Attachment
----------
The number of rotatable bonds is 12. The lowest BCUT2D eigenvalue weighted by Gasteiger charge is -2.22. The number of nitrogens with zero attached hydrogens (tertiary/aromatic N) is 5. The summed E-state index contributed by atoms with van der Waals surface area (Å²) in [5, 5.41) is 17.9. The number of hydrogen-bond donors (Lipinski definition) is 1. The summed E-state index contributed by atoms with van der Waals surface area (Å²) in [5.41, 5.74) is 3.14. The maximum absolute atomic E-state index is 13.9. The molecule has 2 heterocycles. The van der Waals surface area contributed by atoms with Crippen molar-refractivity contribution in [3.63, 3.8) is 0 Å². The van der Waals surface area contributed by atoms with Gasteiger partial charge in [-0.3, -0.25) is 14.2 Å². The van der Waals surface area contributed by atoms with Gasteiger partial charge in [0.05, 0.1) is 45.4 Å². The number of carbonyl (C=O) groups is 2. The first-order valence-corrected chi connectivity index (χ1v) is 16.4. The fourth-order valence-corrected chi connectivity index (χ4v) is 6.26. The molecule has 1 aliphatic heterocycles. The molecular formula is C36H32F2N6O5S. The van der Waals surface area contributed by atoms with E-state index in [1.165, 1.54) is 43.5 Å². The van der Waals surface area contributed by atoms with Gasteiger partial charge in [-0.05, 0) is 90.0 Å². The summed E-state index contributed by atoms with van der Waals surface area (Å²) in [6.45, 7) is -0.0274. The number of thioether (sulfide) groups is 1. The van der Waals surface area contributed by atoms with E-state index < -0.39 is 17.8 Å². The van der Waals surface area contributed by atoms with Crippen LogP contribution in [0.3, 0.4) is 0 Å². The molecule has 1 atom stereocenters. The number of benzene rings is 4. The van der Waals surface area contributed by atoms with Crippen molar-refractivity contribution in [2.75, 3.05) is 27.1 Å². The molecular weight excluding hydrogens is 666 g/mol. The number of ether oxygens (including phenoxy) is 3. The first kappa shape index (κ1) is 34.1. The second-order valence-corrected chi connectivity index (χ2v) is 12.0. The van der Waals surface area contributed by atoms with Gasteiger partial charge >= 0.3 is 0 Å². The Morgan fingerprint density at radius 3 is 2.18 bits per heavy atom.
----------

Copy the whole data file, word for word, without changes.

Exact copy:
The number of rotatable bonds is 12. The lowest BCUT2D eigenvalue weighted by Gasteiger charge is -2.22. The number of nitrogens with zero attached hydrogens (tertiary/aromatic N) is 5. The summed E-state index contributed by atoms with van der Waals surface area (Å²) in [5, 5.41) is 17.9. The number of hydrogen-bond donors (Lipinski definition) is 1. The summed E-state index contributed by atoms with van der Waals surface area (Å²) in [5.41, 5.74) is 3.14. The maximum absolute atomic E-state index is 13.9. The molecule has 2 heterocycles. The van der Waals surface area contributed by atoms with Crippen molar-refractivity contribution in [3.63, 3.8) is 0 Å². The van der Waals surface area contributed by atoms with Gasteiger partial charge in [-0.3, -0.25) is 14.2 Å². The van der Waals surface area contributed by atoms with Gasteiger partial charge in [0.05, 0.1) is 45.4 Å². The number of carbonyl (C=O) groups is 2. The first-order valence-corrected chi connectivity index (χ1v) is 16.4. The fourth-order valence-corrected chi connectivity index (χ4v) is 6.26. The molecule has 1 aliphatic heterocycles. The molecular formula is C36H32F2N6O5S. The van der Waals surface area contributed by atoms with E-state index in [1.165, 1.54) is 43.5 Å². The van der Waals surface area contributed by atoms with Gasteiger partial charge in [-0.05, 0) is 90.0 Å². The summed E-state index contributed by atoms with van der Waals surface area (Å²) in [6.45, 7) is -0.0274. The number of thioether (sulfide) groups is 1. The van der Waals surface area contributed by atoms with E-state index < -0.39 is 17.8 Å². The van der Waals surface area contributed by atoms with Crippen LogP contribution in [0.3, 0.4) is 0 Å². The molecule has 1 atom stereocenters. The number of benzene rings is 4. The van der Waals surface area contributed by atoms with Crippen molar-refractivity contribution in [2.75, 3.05) is 27.1 Å². The molecular weight excluding hydrogens is 666 g/mol. The number of ether oxygens (including phenoxy) is 3. The first kappa shape index (κ1) is 34.1. The second-order valence-corrected chi connectivity index (χ2v) is 12.0. The van der Waals surface area contributed by atoms with Gasteiger partial charge >= 0.3 is 0 Å². The Morgan fingerprint density at radius 3 is 2.18 bits per heavy atom.